Shop local to support community vitality
Writer: Ms. Susan M. Collins-Smith, MSU Extension Service
RAYMOND, Miss. -- Many small business owners temporarily closed their doors and sent their employees home amid efforts to slow the spread of the new coronavirus. But that does not mean they are closed for business.
“It is vital that we support our local businesses now,” said Rachael Carter, an Extension economist with the Mississippi State University Extension Service Center for Government and Community Development. “These businesses need our support now to stay in business so that we can enjoy them later. Our communities also need these businesses and the tax revenues they generate to continue to provide local citizens with services, such as roads, water and recreation.”
Dollars spent at independently owned, local businesses can have a high recirculation rate in the local economy. That means much of the money spent at locally owned businesses stays in the community if the business employs locals and buys or produces the goods it sells from local or regional sources. These dollars impact the community in three ways, Carter said.
The first is direct impact when a customer buys goods or services at the business. The second is indirect impact when the business buys from another local business, such as a distributor or a farmer. The third is induced impact when an employee of the business or other businesses spend the money they earned in the local community.
Consumers can observe the social distancing and shelter-in-place orders while supporting local businesses. Many local businesses, including restaurants and garden centers, are essential businesses and still operating under modified guidelines. Other local businesses may be conducting business online or over the phone and offering delivery, curbside pickup or shipping for their products.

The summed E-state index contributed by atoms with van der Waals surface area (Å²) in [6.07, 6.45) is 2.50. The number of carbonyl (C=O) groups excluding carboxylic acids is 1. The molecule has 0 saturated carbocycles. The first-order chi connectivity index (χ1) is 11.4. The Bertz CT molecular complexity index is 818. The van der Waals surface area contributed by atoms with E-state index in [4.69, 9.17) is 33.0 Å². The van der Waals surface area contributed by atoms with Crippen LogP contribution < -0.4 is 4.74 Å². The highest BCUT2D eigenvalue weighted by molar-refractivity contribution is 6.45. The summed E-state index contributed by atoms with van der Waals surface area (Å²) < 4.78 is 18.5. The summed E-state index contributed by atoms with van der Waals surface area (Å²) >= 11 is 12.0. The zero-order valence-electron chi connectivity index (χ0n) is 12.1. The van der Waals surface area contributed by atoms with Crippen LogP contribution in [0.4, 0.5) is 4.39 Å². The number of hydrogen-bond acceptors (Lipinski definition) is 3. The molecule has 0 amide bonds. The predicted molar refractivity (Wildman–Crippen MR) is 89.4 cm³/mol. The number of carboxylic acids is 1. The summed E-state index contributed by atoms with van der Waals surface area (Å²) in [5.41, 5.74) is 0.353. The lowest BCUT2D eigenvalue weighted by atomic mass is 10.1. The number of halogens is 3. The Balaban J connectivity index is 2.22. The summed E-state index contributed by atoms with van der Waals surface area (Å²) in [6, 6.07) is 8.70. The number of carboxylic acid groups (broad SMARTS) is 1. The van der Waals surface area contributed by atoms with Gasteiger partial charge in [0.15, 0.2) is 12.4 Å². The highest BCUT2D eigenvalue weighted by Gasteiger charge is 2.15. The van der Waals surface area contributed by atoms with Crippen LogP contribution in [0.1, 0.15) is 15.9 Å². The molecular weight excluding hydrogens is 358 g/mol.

“If you don’t regularly shop with locally owned businesses, now is a great time to start,” Carter said. “Take a look at the websites for your city, the Chamber of Commerce or the Convention and Visitor’s Bureau to learn about local businesses and what they provide. Call them to see if they have what you need or see if they can order it for you.”
Rochelle Hicks of the Mississippi Tourism Association said local businesses provide irreplaceable benefits to communities.
“Shopping local is what supports our communities and the small businesses that are the foundation of those communities,” she said. “Without our local shops and businesses, what would our community look like?”
Upcoming graduations and Mother’s Day are great occasions to support local businesses. Another way to help promote local businesses is to start a community group page on social media to provide information about local businesses, Carter said.
Jim DelPrince, Extension horticulture specialist, said florists are among the many local businesses that have experienced reduced business because of the coronavirus.
“Floral shops are small businesses just like restaurants, clothing stores and others,” he said. “They help form the fabric of communities. Many of these shops are offering curbside pickup and delivery for Mother’s Day. But flowers are a great gift any time of year and especially right now. They lift spirits and let others know you care.”
Locally owned businesses are an important part of the economic stimulus for communities, said Jennifer Prather, director of community development with the Mississippi Main Street Association.
“When you shop with a locally owned business, not only are you supporting them directly,” she said, “but in turn, you create an indirect impact by contributing to the employment of fellow community members and create additional commerce through the businesses’ support of additional locally owned businesses such as service providers like local farmers, food and beverage distributors, and other local businesses who support the community’s tax base.”